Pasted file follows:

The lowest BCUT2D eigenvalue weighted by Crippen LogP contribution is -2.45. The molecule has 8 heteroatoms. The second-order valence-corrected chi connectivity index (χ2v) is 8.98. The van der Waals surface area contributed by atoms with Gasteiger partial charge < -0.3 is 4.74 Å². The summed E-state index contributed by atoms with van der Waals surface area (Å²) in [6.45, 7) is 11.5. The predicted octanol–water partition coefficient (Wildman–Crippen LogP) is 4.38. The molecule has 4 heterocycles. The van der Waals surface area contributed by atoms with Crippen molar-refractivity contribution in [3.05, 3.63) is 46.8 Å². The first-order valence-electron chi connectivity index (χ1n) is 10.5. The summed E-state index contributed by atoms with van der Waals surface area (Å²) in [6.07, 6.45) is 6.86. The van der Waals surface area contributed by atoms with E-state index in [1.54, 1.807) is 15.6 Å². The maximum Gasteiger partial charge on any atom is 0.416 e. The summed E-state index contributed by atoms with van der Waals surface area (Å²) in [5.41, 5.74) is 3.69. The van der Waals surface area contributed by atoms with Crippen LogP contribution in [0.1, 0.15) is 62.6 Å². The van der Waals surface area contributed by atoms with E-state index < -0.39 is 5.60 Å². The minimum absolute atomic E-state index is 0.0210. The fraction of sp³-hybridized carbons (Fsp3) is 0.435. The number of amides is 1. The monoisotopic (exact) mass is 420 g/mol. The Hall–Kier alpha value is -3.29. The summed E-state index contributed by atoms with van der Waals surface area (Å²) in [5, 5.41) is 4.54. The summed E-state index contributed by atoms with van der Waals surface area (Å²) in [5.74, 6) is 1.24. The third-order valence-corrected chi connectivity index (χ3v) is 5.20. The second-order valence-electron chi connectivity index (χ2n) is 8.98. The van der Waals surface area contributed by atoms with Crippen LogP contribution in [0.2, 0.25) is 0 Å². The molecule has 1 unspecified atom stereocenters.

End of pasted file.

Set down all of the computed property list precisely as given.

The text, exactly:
The lowest BCUT2D eigenvalue weighted by Crippen LogP contribution is -2.45. The molecule has 8 heteroatoms. The second-order valence-corrected chi connectivity index (χ2v) is 8.98. The van der Waals surface area contributed by atoms with Gasteiger partial charge < -0.3 is 4.74 Å². The summed E-state index contributed by atoms with van der Waals surface area (Å²) in [6.45, 7) is 11.5. The predicted octanol–water partition coefficient (Wildman–Crippen LogP) is 4.38. The molecule has 4 heterocycles. The van der Waals surface area contributed by atoms with Crippen molar-refractivity contribution in [3.05, 3.63) is 46.8 Å². The first-order valence-electron chi connectivity index (χ1n) is 10.5. The summed E-state index contributed by atoms with van der Waals surface area (Å²) in [6.07, 6.45) is 6.86. The van der Waals surface area contributed by atoms with E-state index in [1.54, 1.807) is 15.6 Å². The maximum Gasteiger partial charge on any atom is 0.416 e. The summed E-state index contributed by atoms with van der Waals surface area (Å²) in [5.41, 5.74) is 3.69. The van der Waals surface area contributed by atoms with Crippen LogP contribution in [0.1, 0.15) is 62.6 Å². The van der Waals surface area contributed by atoms with E-state index < -0.39 is 5.60 Å². The minimum absolute atomic E-state index is 0.0210. The fraction of sp³-hybridized carbons (Fsp3) is 0.435. The number of amides is 1. The monoisotopic (exact) mass is 420 g/mol. The Hall–Kier alpha value is -3.29. The summed E-state index contributed by atoms with van der Waals surface area (Å²) in [5, 5.41) is 4.54. The summed E-state index contributed by atoms with van der Waals surface area (Å²) in [5.74, 6) is 1.24. The third-order valence-corrected chi connectivity index (χ3v) is 5.20. The second-order valence-electron chi connectivity index (χ2n) is 8.98. The van der Waals surface area contributed by atoms with Crippen LogP contribution in [0.2, 0.25) is 0 Å². The molecule has 1 unspecified atom stereocenters.